And I understand completely that people on low incomes who can’t afford to put money on their meter have to do everything they possibly can to save on the power.They have my every respect for doing it

But I do think that some people are taking it a bit far if they can afford the bills really, even if it’s going to hurt

Cutting down on heating etc can lead to health problems and condensation and mould in your house.

Lack of lighting can be dangerous, showering and bathing less can be smelly and depressing and there’s nothing like a good roast dinner or Christmas cake baked in the big oven

Like I said in another thread, my husband got really fed up with me drying the washing around the house on the heated airer and radiator racks, put his foot down and insisted it go in the tumble drier!

And I’m secretly relieved, it is much nicer when I can’t dry outside and now it’s only the two of us, we don’t make that much washing


Maree, You talk a lot of sense there.

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How to save electricity…

I am visiting my daughter and her husband in Canberra. They have put solar panels on the roof and installed a battery in the car port.

My son in law was showing me the app for this system on his phone. From memory they used about 50% of the power generated to run the house and keep the battery charged, 50% of the power was exported to the grid for which they get paid.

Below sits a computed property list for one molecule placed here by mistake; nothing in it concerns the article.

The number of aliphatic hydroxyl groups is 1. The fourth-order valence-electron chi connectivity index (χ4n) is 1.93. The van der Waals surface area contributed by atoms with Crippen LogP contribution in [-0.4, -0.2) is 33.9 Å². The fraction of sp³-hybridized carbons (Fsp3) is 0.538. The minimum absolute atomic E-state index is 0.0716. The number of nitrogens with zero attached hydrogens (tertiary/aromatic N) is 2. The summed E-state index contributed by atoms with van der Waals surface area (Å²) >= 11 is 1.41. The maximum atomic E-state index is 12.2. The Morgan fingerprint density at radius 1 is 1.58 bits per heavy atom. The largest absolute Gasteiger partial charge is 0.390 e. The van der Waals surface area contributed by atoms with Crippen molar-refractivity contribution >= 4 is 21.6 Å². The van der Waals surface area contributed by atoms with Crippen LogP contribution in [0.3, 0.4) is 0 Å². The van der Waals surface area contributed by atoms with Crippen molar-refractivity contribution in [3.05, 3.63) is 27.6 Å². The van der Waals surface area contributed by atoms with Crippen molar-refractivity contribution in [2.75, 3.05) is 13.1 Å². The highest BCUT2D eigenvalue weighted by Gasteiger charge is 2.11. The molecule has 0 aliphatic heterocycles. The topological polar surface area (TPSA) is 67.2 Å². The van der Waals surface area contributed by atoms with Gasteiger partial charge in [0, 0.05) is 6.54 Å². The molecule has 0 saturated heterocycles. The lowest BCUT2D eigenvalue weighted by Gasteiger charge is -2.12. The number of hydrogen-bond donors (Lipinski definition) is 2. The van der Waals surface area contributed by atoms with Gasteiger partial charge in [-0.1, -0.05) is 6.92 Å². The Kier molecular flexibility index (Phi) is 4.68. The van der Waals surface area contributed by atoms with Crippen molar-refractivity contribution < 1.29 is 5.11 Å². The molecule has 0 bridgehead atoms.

There was the tiniest thin line in red which showed when they imported power from the grid, this occurs when there is a big draw that the inverter can’t cope with for example of the dryer is being used as well as the washing machine and the stove (that might be a bad example). They have changed their way of doing thing, eg the washing machine, dryer etc are used when the sun is out, we where talking about changing how the hot water system works so it likewise only heats water during the day.

But basically the system will pay for itself in a few years because their quarterly electricity bills will be literally a few dollars.

It is the deserving poor like we pensioners who can’t afford the upfront payment for these systems that will be paying for the expensive electricity generated by the electricity companies.

The water heater is a heat pump type (an air con in reverse)

Another gadget my energy saving husband is using are sensor lights (battery operated). I have to say they are actually pretty good. There’s one in the kitchen and one on the landing, so if during the evening or night we need to make a drink or go to the loo we don’t need to switch the light on.

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But they’re not saving anything if they have the tumble dryer on all the time! Costs nothing to hang clothes outside.

I wonder how long the battery will last if tou leave it on all night?

But you don’t. It only comes on when it senses movement and goes off after a short time.

Same here. One think I can’t bear is being cold so I will definitely not be cutting down on our heating (oil).

You could that with an energy saving lamp - no battery required.

Thats a very good point RoseRed.
Bur i do not hang washing out in the Autumn/Winter so the tumble dryer goes on for half an hour a week and that will not cost much at all.